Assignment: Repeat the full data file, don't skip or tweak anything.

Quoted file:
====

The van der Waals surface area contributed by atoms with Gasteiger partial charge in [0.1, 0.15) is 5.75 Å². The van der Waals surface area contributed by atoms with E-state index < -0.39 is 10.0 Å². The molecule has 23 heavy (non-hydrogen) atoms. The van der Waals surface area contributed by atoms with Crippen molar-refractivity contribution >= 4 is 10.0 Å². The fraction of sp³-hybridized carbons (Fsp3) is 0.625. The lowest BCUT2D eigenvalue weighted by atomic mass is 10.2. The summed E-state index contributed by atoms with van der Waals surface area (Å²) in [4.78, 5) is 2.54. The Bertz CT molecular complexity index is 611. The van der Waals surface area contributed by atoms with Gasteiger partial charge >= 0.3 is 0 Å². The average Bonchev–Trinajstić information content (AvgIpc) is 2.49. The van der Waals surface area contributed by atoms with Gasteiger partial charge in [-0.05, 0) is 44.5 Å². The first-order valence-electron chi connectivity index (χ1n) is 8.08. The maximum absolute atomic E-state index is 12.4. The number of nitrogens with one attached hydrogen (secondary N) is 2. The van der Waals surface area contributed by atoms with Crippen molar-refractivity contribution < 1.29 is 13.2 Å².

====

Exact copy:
The van der Waals surface area contributed by atoms with Gasteiger partial charge in [0.1, 0.15) is 5.75 Å². The van der Waals surface area contributed by atoms with E-state index < -0.39 is 10.0 Å². The molecule has 23 heavy (non-hydrogen) atoms. The van der Waals surface area contributed by atoms with Crippen molar-refractivity contribution >= 4 is 10.0 Å². The fraction of sp³-hybridized carbons (Fsp3) is 0.625. The lowest BCUT2D eigenvalue weighted by atomic mass is 10.2. The summed E-state index contributed by atoms with van der Waals surface area (Å²) in [4.78, 5) is 2.54. The Bertz CT molecular complexity index is 611. The van der Waals surface area contributed by atoms with Gasteiger partial charge >= 0.3 is 0 Å². The average Bonchev–Trinajstić information content (AvgIpc) is 2.49. The van der Waals surface area contributed by atoms with Gasteiger partial charge in [-0.05, 0) is 44.5 Å². The first-order valence-electron chi connectivity index (χ1n) is 8.08. The maximum absolute atomic E-state index is 12.4. The number of nitrogens with one attached hydrogen (secondary N) is 2. The van der Waals surface area contributed by atoms with Crippen molar-refractivity contribution < 1.29 is 13.2 Å².